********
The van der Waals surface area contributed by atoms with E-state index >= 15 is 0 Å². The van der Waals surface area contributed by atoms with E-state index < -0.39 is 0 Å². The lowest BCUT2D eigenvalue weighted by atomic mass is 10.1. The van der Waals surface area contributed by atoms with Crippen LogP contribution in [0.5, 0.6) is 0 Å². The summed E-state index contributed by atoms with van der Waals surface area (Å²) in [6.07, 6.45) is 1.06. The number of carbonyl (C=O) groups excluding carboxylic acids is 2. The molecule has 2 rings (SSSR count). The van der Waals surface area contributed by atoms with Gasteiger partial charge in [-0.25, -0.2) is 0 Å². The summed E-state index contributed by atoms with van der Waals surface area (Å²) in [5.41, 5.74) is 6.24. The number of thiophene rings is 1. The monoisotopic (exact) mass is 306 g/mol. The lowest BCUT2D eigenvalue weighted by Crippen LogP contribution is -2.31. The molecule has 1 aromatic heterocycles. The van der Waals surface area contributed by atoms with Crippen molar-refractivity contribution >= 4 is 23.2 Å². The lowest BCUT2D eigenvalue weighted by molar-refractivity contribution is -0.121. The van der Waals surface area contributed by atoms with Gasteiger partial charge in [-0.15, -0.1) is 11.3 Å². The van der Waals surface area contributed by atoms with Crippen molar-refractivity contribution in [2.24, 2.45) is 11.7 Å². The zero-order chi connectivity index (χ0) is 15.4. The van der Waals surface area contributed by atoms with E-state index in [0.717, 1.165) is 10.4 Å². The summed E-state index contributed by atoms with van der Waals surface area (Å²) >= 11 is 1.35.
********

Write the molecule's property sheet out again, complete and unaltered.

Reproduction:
The van der Waals surface area contributed by atoms with E-state index >= 15 is 0 Å². The van der Waals surface area contributed by atoms with E-state index < -0.39 is 0 Å². The lowest BCUT2D eigenvalue weighted by atomic mass is 10.1. The van der Waals surface area contributed by atoms with Crippen LogP contribution in [0.5, 0.6) is 0 Å². The summed E-state index contributed by atoms with van der Waals surface area (Å²) in [6.07, 6.45) is 1.06. The number of carbonyl (C=O) groups excluding carboxylic acids is 2. The molecule has 2 rings (SSSR count). The van der Waals surface area contributed by atoms with Gasteiger partial charge in [-0.25, -0.2) is 0 Å². The summed E-state index contributed by atoms with van der Waals surface area (Å²) in [5.41, 5.74) is 6.24. The number of thiophene rings is 1. The monoisotopic (exact) mass is 306 g/mol. The lowest BCUT2D eigenvalue weighted by Crippen LogP contribution is -2.31. The molecule has 1 aromatic heterocycles. The van der Waals surface area contributed by atoms with Crippen molar-refractivity contribution >= 4 is 23.2 Å². The lowest BCUT2D eigenvalue weighted by molar-refractivity contribution is -0.121. The van der Waals surface area contributed by atoms with Gasteiger partial charge in [-0.15, -0.1) is 11.3 Å². The van der Waals surface area contributed by atoms with Crippen molar-refractivity contribution in [2.24, 2.45) is 11.7 Å². The zero-order chi connectivity index (χ0) is 15.4. The van der Waals surface area contributed by atoms with E-state index in [0.717, 1.165) is 10.4 Å². The summed E-state index contributed by atoms with van der Waals surface area (Å²) >= 11 is 1.35.